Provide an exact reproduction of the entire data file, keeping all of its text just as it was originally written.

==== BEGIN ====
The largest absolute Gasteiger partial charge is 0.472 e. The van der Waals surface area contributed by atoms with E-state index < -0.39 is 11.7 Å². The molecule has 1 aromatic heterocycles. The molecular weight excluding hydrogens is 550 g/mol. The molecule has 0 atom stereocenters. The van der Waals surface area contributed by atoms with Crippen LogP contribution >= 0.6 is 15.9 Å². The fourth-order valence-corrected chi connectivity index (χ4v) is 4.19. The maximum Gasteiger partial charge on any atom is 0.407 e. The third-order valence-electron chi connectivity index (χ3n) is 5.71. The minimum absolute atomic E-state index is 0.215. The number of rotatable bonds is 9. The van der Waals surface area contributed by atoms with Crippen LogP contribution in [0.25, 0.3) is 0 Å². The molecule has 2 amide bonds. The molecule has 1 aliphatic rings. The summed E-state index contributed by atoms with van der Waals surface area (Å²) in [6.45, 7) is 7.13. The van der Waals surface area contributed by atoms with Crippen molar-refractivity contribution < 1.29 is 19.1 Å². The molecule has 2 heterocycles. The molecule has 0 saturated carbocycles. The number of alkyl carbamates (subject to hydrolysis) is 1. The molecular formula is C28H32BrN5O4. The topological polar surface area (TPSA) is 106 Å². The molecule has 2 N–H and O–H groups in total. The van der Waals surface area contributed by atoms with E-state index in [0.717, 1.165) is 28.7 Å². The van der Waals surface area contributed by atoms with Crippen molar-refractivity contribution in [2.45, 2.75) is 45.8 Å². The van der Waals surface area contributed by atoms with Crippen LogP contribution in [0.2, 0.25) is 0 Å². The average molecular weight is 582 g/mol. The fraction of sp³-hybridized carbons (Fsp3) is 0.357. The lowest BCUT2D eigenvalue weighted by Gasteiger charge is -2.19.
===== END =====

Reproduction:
The largest absolute Gasteiger partial charge is 0.472 e. The van der Waals surface area contributed by atoms with E-state index < -0.39 is 11.7 Å². The molecule has 1 aromatic heterocycles. The molecular weight excluding hydrogens is 550 g/mol. The molecule has 0 atom stereocenters. The van der Waals surface area contributed by atoms with Crippen LogP contribution >= 0.6 is 15.9 Å². The fourth-order valence-corrected chi connectivity index (χ4v) is 4.19. The maximum Gasteiger partial charge on any atom is 0.407 e. The third-order valence-electron chi connectivity index (χ3n) is 5.71. The minimum absolute atomic E-state index is 0.215. The number of rotatable bonds is 9. The van der Waals surface area contributed by atoms with Crippen LogP contribution in [0.25, 0.3) is 0 Å². The molecule has 2 amide bonds. The molecule has 1 aliphatic rings. The summed E-state index contributed by atoms with van der Waals surface area (Å²) in [6.45, 7) is 7.13. The van der Waals surface area contributed by atoms with Crippen molar-refractivity contribution < 1.29 is 19.1 Å². The molecule has 2 heterocycles. The molecule has 0 saturated carbocycles. The number of alkyl carbamates (subject to hydrolysis) is 1. The molecular formula is C28H32BrN5O4. The topological polar surface area (TPSA) is 106 Å². The molecule has 2 N–H and O–H groups in total. The van der Waals surface area contributed by atoms with E-state index in [0.717, 1.165) is 28.7 Å². The van der Waals surface area contributed by atoms with Crippen molar-refractivity contribution in [2.45, 2.75) is 45.8 Å². The van der Waals surface area contributed by atoms with Crippen LogP contribution in [0.2, 0.25) is 0 Å². The average molecular weight is 582 g/mol. The fraction of sp³-hybridized carbons (Fsp3) is 0.357. The lowest BCUT2D eigenvalue weighted by Gasteiger charge is -2.19.